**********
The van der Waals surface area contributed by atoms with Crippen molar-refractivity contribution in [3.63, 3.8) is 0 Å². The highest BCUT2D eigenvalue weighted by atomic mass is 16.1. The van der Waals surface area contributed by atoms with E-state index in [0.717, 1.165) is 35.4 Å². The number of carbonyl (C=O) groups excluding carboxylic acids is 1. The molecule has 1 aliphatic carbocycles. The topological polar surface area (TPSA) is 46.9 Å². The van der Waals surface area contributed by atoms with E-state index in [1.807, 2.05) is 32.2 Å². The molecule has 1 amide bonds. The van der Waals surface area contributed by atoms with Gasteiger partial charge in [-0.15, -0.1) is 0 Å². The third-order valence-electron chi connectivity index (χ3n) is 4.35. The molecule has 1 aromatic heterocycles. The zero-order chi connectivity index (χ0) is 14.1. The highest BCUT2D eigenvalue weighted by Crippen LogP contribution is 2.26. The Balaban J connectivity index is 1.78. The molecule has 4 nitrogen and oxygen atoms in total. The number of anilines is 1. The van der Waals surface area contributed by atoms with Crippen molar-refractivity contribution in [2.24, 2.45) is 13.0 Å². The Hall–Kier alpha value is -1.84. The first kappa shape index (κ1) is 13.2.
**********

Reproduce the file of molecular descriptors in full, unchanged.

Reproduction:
The van der Waals surface area contributed by atoms with Crippen molar-refractivity contribution in [3.63, 3.8) is 0 Å². The highest BCUT2D eigenvalue weighted by atomic mass is 16.1. The van der Waals surface area contributed by atoms with E-state index in [0.717, 1.165) is 35.4 Å². The number of carbonyl (C=O) groups excluding carboxylic acids is 1. The molecule has 1 aliphatic carbocycles. The topological polar surface area (TPSA) is 46.9 Å². The van der Waals surface area contributed by atoms with E-state index in [1.807, 2.05) is 32.2 Å². The molecule has 1 amide bonds. The van der Waals surface area contributed by atoms with Gasteiger partial charge in [-0.15, -0.1) is 0 Å². The third-order valence-electron chi connectivity index (χ3n) is 4.35. The molecule has 1 aromatic heterocycles. The zero-order chi connectivity index (χ0) is 14.1. The highest BCUT2D eigenvalue weighted by Crippen LogP contribution is 2.26. The Balaban J connectivity index is 1.78. The molecule has 4 nitrogen and oxygen atoms in total. The number of anilines is 1. The van der Waals surface area contributed by atoms with Crippen molar-refractivity contribution in [2.24, 2.45) is 13.0 Å². The Hall–Kier alpha value is -1.84. The first kappa shape index (κ1) is 13.2.